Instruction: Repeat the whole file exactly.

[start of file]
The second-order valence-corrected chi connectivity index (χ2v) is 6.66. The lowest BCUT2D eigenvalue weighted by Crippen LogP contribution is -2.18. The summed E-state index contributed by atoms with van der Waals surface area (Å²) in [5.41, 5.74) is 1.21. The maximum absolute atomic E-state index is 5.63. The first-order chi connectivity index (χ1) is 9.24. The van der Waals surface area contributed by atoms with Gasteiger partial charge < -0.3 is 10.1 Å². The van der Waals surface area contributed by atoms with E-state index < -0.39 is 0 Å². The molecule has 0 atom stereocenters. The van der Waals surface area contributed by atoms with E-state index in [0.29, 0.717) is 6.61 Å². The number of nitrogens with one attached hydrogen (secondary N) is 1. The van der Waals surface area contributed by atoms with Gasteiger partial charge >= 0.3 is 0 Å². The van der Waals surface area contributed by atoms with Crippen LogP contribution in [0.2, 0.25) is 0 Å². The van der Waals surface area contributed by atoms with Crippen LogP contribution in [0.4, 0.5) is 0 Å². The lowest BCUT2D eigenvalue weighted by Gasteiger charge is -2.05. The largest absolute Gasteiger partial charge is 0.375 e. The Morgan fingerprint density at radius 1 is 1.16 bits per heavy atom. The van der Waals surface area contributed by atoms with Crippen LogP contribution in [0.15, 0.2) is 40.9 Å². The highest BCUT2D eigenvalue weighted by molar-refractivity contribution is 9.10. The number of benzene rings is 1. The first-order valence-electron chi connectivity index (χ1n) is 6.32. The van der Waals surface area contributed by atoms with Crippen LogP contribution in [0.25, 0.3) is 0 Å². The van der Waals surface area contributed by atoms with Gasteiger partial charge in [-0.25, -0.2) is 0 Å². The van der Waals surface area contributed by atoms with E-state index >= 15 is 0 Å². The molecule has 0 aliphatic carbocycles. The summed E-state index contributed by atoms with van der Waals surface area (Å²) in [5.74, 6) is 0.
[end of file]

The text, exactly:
The second-order valence-corrected chi connectivity index (χ2v) is 6.66. The lowest BCUT2D eigenvalue weighted by Crippen LogP contribution is -2.18. The summed E-state index contributed by atoms with van der Waals surface area (Å²) in [5.41, 5.74) is 1.21. The maximum absolute atomic E-state index is 5.63. The first-order chi connectivity index (χ1) is 9.24. The van der Waals surface area contributed by atoms with Gasteiger partial charge < -0.3 is 10.1 Å². The van der Waals surface area contributed by atoms with E-state index < -0.39 is 0 Å². The molecule has 0 atom stereocenters. The van der Waals surface area contributed by atoms with E-state index in [0.29, 0.717) is 6.61 Å². The number of nitrogens with one attached hydrogen (secondary N) is 1. The van der Waals surface area contributed by atoms with Gasteiger partial charge >= 0.3 is 0 Å². The van der Waals surface area contributed by atoms with Crippen LogP contribution in [0.2, 0.25) is 0 Å². The van der Waals surface area contributed by atoms with Crippen LogP contribution in [0.4, 0.5) is 0 Å². The lowest BCUT2D eigenvalue weighted by Gasteiger charge is -2.05. The largest absolute Gasteiger partial charge is 0.375 e. The Morgan fingerprint density at radius 1 is 1.16 bits per heavy atom. The van der Waals surface area contributed by atoms with Crippen LogP contribution in [0.15, 0.2) is 40.9 Å². The highest BCUT2D eigenvalue weighted by molar-refractivity contribution is 9.10. The number of benzene rings is 1. The first-order valence-electron chi connectivity index (χ1n) is 6.32. The van der Waals surface area contributed by atoms with Crippen LogP contribution in [0.25, 0.3) is 0 Å². The van der Waals surface area contributed by atoms with Gasteiger partial charge in [-0.25, -0.2) is 0 Å². The van der Waals surface area contributed by atoms with E-state index >= 15 is 0 Å². The molecule has 0 aliphatic carbocycles. The summed E-state index contributed by atoms with van der Waals surface area (Å²) in [5.74, 6) is 0.